Friday, 25 December 2020
Wednesday, 23 December 2020
We finally got in on some Goose action with 3 Russian White-fronted Geese and a single Bean Goose sp. between Holland and Kirbist on 16th. Up to 4 Woodcock have been logged, there are still a few Fieldfare and Redwing scattered about, up to 11 Pintail have been on Gretchen Loch and 2 Jackdaws coming in off the sea at the pier on 23rd is only the second December record of this species.
Wednesday, 16 December 2020
The past couple of weeks have been wet and windy to say the least but there are still plenty of Geese to search through, though no White-fronted Geese so far. Three Iceland Gulls were amongst the masses of Great Black-backed and Herring Gulls on 8th, there are still a decent number of Redwings and Fieldfare for December and it appears a good number of Robins are going to spend Christmas on the Island. Up to 80 Twite remain in the Observatory bird crops and singles of Siskin and Common Redpoll were seen on 15th.
Friday, 4 December 2020
A rather quiet period of just under 10 days has meant there's not really a lot to shout about at the moment but we have had a few interesting bits to keep curiosity going and observers in the field.
A Sparrowhawk was seen briefly over Milldam on the 25th while the first wintering Shelduck returned to Gretchen on the 28th, a small increase in wildfowl numbers saw the Pintail count rise to 23 with most of the birds being on Bewan and Gretchen. A short sea-watch on the 1st of December produced a Little Auk and a Puffin. Other highlights have included the Green-winged Teal, up to 3 Hen Harriers, 2 Merlins, Short-eared Owl was seen on the 28th and there's decent numbers of Woodcock still hanging around. Other remainders of the Autumn are still lingering too; small groups of Redwing and Fieldfare are still present in hidden corners of fields while small numbers of Robins are still feeding around the Obs, Holland and Ancum Willows. The ever present flock of Twite in the obs crop has stayed at a pretty steady 40-50 birds, they've been joined by a number of Chaffinch over the last few days with up to 6 birds joining the flock. A Grey Plover that has also been present on Nouster beach for much of November has been seen most days.
Wednesday, 25 November 2020
It's been quite the week, mainly for birding reasons but sadly not here! Dante has now departed for the winter but he'll be back next Spring for the season. While dropping him off in Kirkwall I managed to find Scotland's third Crag Martin while shopping, it would have been rather nice if it was flying round on here but I can't complain too much!
The constant factor here has been wind, rain and a bit more wind. This has meant that birding opportunities have been rather limited especially with quite a bit of work to do and short daylight hours. However we haven't been without birds and some early winter highlights haven't passed us by. For starters the Woodlark is still hanging on in there in the Funny Park and we're now harbouring hopes it might survive the long winter and make its way on 2021's year list! The Green-winged Teal is a constant presence and will no doubt continue to be so. Another late Ring Ouzel, this time a male was on the lawn at Kirbest on the 17th as was an Iceland Gull seen from the bar in the Obs, it happened to be the second Iceland Gull seen from the bar this year! A high count of 11 Goldeneye were on Bewan during really rough weather on the 21st while 10 Pink-footed Geese were with Greylags around Milldam and finally a lone Goldfinch was around Sandback on the 23rd. Other than daily sightings of Woodcock and the odd lingering Robin it's been quiet, but it's nearly December so that's to be expected really!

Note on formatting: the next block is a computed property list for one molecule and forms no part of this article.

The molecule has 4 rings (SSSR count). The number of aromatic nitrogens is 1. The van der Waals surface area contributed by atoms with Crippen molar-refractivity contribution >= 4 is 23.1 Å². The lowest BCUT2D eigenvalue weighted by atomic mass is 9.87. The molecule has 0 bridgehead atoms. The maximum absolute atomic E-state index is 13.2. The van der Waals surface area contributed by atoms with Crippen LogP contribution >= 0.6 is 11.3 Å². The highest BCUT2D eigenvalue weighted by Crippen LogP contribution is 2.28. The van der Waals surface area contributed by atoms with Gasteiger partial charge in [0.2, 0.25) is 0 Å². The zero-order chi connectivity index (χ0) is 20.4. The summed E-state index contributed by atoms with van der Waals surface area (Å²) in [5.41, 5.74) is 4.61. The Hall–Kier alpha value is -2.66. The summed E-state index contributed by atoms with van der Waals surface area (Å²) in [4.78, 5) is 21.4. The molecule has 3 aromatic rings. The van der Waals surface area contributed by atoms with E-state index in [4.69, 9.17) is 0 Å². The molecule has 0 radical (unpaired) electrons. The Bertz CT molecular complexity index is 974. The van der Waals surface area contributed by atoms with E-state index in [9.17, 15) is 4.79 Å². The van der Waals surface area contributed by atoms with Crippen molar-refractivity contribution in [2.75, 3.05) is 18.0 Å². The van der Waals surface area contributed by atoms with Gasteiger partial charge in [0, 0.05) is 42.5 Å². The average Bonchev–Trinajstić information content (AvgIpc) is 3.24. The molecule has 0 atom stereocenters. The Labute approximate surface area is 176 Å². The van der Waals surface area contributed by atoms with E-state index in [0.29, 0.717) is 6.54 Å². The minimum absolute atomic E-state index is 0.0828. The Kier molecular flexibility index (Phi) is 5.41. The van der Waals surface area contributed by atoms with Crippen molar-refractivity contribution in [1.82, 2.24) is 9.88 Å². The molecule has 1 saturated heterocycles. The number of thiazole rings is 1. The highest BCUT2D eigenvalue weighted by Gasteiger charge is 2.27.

Tuesday, 17 November 2020
Winter has well and truly set in and we've had some weather to go with it a long with some better days too. Highlights have been few and far between but the ones we have had have been good ones!
The first of the highlights came on the 12th, a Yellowhammer initially found flying over Longar would later settle on the track near Sangar, it's only the second occurrence of the year so was more than welcome. The Woodlark was still present on the 12th and still in its usual spot in the Funny Park. Both Long-eared Owls remained in the gardens at Holland until at least the 12th when they were re-trapped almost simultaneously much like when they were first caught!
A quite spell filled the next few days after this until the 14th provided a Goldfinch at Sandback, assumedly one of the birds from a few weeks back, the Green-winged Teal put in a showing on Gretchen where we assume it spends most of its time and perhaps most unusual was the appearance of a white farmyard duck on Bewan, it wasn't the white waterfowl anybody was after in any case!
The 15th also had its highlights, good numbers of Thrushes remain on the island especially between Holland and the obs, in this contingent of remaining Thrushes was a Ring Ouzel near Westness. There also seems to be a good number of Robins scattered about too. The Buzzard is still in the Ancum area and we have to assume its going to winter or die trying!